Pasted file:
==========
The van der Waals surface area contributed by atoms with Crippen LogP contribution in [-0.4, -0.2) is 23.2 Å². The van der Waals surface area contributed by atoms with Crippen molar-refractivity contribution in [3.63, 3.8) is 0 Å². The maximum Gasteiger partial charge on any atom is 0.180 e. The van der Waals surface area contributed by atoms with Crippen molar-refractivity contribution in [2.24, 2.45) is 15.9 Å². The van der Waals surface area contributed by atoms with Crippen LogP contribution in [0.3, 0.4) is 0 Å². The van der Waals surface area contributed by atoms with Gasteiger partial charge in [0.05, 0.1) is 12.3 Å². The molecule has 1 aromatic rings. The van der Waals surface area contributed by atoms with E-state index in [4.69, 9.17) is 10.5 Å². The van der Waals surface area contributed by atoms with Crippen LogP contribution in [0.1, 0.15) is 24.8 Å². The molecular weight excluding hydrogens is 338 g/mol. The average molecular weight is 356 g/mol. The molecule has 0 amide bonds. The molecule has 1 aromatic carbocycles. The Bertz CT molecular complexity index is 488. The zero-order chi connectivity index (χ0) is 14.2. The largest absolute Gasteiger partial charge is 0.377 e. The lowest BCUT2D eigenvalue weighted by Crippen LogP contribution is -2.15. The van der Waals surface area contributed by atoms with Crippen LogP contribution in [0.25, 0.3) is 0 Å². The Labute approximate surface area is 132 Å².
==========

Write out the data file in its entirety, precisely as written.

The van der Waals surface area contributed by atoms with Crippen LogP contribution in [-0.4, -0.2) is 23.2 Å². The van der Waals surface area contributed by atoms with Crippen molar-refractivity contribution in [3.63, 3.8) is 0 Å². The maximum Gasteiger partial charge on any atom is 0.180 e. The van der Waals surface area contributed by atoms with Crippen molar-refractivity contribution in [2.24, 2.45) is 15.9 Å². The van der Waals surface area contributed by atoms with Crippen LogP contribution in [0.3, 0.4) is 0 Å². The van der Waals surface area contributed by atoms with Gasteiger partial charge in [0.05, 0.1) is 12.3 Å². The molecule has 1 aromatic rings. The van der Waals surface area contributed by atoms with E-state index in [4.69, 9.17) is 10.5 Å². The van der Waals surface area contributed by atoms with Crippen LogP contribution in [0.1, 0.15) is 24.8 Å². The molecular weight excluding hydrogens is 338 g/mol. The average molecular weight is 356 g/mol. The molecule has 0 amide bonds. The molecule has 1 aromatic carbocycles. The Bertz CT molecular complexity index is 488. The zero-order chi connectivity index (χ0) is 14.2. The largest absolute Gasteiger partial charge is 0.377 e. The lowest BCUT2D eigenvalue weighted by Crippen LogP contribution is -2.15. The van der Waals surface area contributed by atoms with Crippen LogP contribution in [0.25, 0.3) is 0 Å². The Labute approximate surface area is 132 Å².